Right Time

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For other uses, see The Right Time.
Right Time
Studio album by Mighty Diamonds
Released 1976
Recorded Channel One Studios, Kingston, Jamaica
Genre Reggae
Label Virgin Records
Producer Joseph Hoo Kim
Mighty Diamonds chronology
Right Time
(1976)
Ice on Fire
(1977)
Professional ratings
Review scores
Source Rating
Allmusic 5/5 stars [1]
Robert Christgau [A-] [2]

Right Time is the 1976 studio album debut of influential reggae band the Mighty Diamonds. The album, released by Virgin Records after they signed the Mighty Diamonds following a search for talent in Jamaica, is critically regarded as a reggae classic, a landmark in the roots reggae subgenre. Several of the album's socially conscious songs were hits in the band's native Jamaica, with a few becoming successful in the UK underground. Influential and sometimes unconventional, the album helped secure the success of recording studio Channel One Studios, and rhythm team Sly Dunbar and Robbie Shakespeare.

Background[edit]

The Mighty Diamonds were among the first artists signed to the Virgin record label after it entered the reggae music market.[3] The Mighty Diamonds had been discovered by Jamaica's Channel One Studios,[4] and when Virgin followed Island Records into the Jamaican marketplace, they, too, discovered The Mighty Diamonds.[5] Virgin's representatives set up a table at a Sheraton Hotel with $100,000 and, after police intervention calmed the resultant excitement, left with such artists as the Mighty Diamonds, Prince Far I, Johnny Clarke and Big Youth on their roster.[5] The album, the Mighty Diamonds' record debut, was recorded at Channel One Studios in Kingston, Jamaica,[6] with production by Chinese Jamaican Joseph Hoo Kim, whose family owned the studio. 2006's Caribbean Popular Music notes that "[w]ith the release of ...Right Time in 1976, the studio came into its own."[7]

Critical reception[edit]

The album has been critically well received. In 1976 Rolling Stone described the album as "simply one of the finest reggae LPs ever released.[8] In 1977, it called it "the finest stateside reggae release of last year."[9] It has come to be regarded as a reggae classic,[10] a landmark in the roots reggae subgenre.[1][11] The album is listed by Pop Matters among the "Five Reggae Albums You Cannot Live Without", with reviewer Sean Murphy commenting that "Right Time manages to combine several styles and merge them in a seamless, practically flawless whole. This, to be certain, is roots reggae, yet at times it sounds like the most accessible soul music, closer to Motown than Trenchtown."[12]

Popular reception[edit]

At the time of the album's release, violence within the music industry in Jamaica had led to the banning of official record charts there, but according to Rolling Stone, the Mighty Diamonds were the second-most popular band in the country after Burning Spear.[8] A number of the songs on the album were hits in Jamaica, and several of them were big in the UK underground. The title track, a "roots masterpiece" according to Allmusic, hit big in both places, although Virgin Records lacked the foresight to release the number as a single.[3] "Shame and Pride" was also successful in both Jamaica and the UK.[13] Other Jamaican hits on the album include "I Need a Roof" and "Africa"[14][15] Rolling Stone suggested that if charts had been permitted, "the Diamonds' brilliant singles, like 'Right Time' and 'Have Mercy,' would have been on top all last winter."[8]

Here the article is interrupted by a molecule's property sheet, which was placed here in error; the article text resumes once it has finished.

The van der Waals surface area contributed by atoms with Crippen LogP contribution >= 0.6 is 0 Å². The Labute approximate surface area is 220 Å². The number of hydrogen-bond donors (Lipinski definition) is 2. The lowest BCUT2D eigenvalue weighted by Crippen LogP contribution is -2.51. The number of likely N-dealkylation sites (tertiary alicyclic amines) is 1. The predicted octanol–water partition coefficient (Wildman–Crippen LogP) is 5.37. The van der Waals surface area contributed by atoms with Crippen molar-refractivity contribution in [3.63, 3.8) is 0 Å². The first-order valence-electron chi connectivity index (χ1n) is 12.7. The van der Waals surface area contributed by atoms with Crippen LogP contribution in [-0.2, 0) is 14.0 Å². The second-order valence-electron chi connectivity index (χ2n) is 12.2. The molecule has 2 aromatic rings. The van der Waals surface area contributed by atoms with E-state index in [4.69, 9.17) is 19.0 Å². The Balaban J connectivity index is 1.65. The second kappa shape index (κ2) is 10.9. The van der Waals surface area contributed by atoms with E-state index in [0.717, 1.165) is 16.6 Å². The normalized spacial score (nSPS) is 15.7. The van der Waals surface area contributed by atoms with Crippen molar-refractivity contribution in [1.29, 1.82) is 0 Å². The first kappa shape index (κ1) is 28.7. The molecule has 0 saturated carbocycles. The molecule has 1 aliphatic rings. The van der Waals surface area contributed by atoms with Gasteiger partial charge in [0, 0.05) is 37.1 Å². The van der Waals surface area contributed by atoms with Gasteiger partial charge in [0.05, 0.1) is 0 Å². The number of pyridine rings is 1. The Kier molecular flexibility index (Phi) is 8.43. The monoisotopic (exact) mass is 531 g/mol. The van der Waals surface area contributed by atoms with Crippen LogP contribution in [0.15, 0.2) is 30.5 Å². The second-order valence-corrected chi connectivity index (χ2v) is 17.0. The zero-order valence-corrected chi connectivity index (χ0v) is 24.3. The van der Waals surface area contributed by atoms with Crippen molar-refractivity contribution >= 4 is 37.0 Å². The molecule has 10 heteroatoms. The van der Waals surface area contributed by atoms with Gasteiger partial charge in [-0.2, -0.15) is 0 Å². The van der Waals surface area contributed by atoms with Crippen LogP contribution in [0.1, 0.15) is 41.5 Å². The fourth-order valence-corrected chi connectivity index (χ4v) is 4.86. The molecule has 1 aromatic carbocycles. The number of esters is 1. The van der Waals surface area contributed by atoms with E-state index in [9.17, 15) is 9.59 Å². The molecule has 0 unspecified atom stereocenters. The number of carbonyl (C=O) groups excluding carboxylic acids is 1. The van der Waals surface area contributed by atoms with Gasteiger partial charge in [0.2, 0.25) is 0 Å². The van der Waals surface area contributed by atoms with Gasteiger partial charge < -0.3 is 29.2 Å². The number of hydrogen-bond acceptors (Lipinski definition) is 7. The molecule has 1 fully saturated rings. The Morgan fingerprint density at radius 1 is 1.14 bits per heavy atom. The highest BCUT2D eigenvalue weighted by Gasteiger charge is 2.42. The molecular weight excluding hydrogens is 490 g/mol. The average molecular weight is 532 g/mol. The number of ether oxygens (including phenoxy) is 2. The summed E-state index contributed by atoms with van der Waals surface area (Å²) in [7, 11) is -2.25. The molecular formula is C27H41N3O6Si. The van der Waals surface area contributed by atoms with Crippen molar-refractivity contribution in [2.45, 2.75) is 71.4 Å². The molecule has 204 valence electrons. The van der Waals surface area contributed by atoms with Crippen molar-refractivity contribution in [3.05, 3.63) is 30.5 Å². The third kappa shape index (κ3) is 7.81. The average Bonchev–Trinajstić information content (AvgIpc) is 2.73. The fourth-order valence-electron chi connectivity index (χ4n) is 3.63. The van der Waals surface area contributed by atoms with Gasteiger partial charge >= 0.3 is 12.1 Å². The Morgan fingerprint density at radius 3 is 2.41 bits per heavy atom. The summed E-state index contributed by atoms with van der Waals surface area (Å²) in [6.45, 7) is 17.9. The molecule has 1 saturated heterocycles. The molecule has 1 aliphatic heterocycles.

Songs[edit]

The music is succinctly described in 2000's World Music: The Rough Guide as "[a] fine selection of sweetly harmonised vocals, militant 'rockers' rhythms and Garveyite lyrics."[6] Although the music is sometimes unconventional, the themes are typical of reggae, focusing on what critic Robert Christgau encapsulates as "broken bodies" and "the exultation of oppression defied."[16] The album has a strong spiritual base, with multiple references to Jah and repeated exhortations to proper behavior.

Though several of the songs draw on ancient texts or historical events, they remain essentially oriented on the future. The song "Africa" is a relatively jaunty if wistful dream of repatriation that is more optimistic about the future return to Africa than mournful about the brutal separation from it.[15] The "right time" referenced in the title track, the first song penned by the band itself,[17] is the upcoming Apocalypse, with the band envisioning public response with lyrics that reference the Bible and the writings of Marcus Garvey.[3]